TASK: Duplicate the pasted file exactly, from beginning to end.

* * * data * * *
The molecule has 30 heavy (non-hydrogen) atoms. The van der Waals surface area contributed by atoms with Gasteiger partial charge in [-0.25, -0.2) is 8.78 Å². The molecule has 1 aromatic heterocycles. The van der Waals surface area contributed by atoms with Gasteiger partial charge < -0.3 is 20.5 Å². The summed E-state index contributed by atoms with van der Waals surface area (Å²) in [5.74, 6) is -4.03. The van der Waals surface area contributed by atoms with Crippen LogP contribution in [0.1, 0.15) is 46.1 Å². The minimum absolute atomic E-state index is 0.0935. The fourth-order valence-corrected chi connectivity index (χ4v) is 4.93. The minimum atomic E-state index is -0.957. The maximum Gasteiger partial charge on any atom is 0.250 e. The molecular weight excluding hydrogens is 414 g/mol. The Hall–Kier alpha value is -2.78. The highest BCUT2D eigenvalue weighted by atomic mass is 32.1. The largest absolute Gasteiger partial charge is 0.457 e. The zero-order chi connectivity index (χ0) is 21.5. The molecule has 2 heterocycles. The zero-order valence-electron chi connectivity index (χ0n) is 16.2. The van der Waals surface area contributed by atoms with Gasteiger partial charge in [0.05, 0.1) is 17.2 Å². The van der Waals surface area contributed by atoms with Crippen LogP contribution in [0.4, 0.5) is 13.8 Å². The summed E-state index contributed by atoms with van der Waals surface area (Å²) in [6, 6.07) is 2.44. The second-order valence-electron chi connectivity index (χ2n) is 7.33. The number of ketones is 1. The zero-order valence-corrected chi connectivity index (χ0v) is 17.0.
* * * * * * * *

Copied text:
The molecule has 30 heavy (non-hydrogen) atoms. The van der Waals surface area contributed by atoms with Gasteiger partial charge in [-0.25, -0.2) is 8.78 Å². The molecule has 1 aromatic heterocycles. The van der Waals surface area contributed by atoms with Gasteiger partial charge < -0.3 is 20.5 Å². The summed E-state index contributed by atoms with van der Waals surface area (Å²) in [5.74, 6) is -4.03. The van der Waals surface area contributed by atoms with Crippen LogP contribution in [0.1, 0.15) is 46.1 Å². The minimum absolute atomic E-state index is 0.0935. The fourth-order valence-corrected chi connectivity index (χ4v) is 4.93. The minimum atomic E-state index is -0.957. The maximum Gasteiger partial charge on any atom is 0.250 e. The molecular weight excluding hydrogens is 414 g/mol. The Hall–Kier alpha value is -2.78. The highest BCUT2D eigenvalue weighted by atomic mass is 32.1. The largest absolute Gasteiger partial charge is 0.457 e. The zero-order chi connectivity index (χ0) is 21.5. The molecule has 2 heterocycles. The zero-order valence-electron chi connectivity index (χ0n) is 16.2. The van der Waals surface area contributed by atoms with Gasteiger partial charge in [0.05, 0.1) is 17.2 Å². The van der Waals surface area contributed by atoms with Crippen LogP contribution in [0.4, 0.5) is 13.8 Å². The summed E-state index contributed by atoms with van der Waals surface area (Å²) in [6, 6.07) is 2.44. The second-order valence-electron chi connectivity index (χ2n) is 7.33. The number of ketones is 1. The zero-order valence-corrected chi connectivity index (χ0v) is 17.0.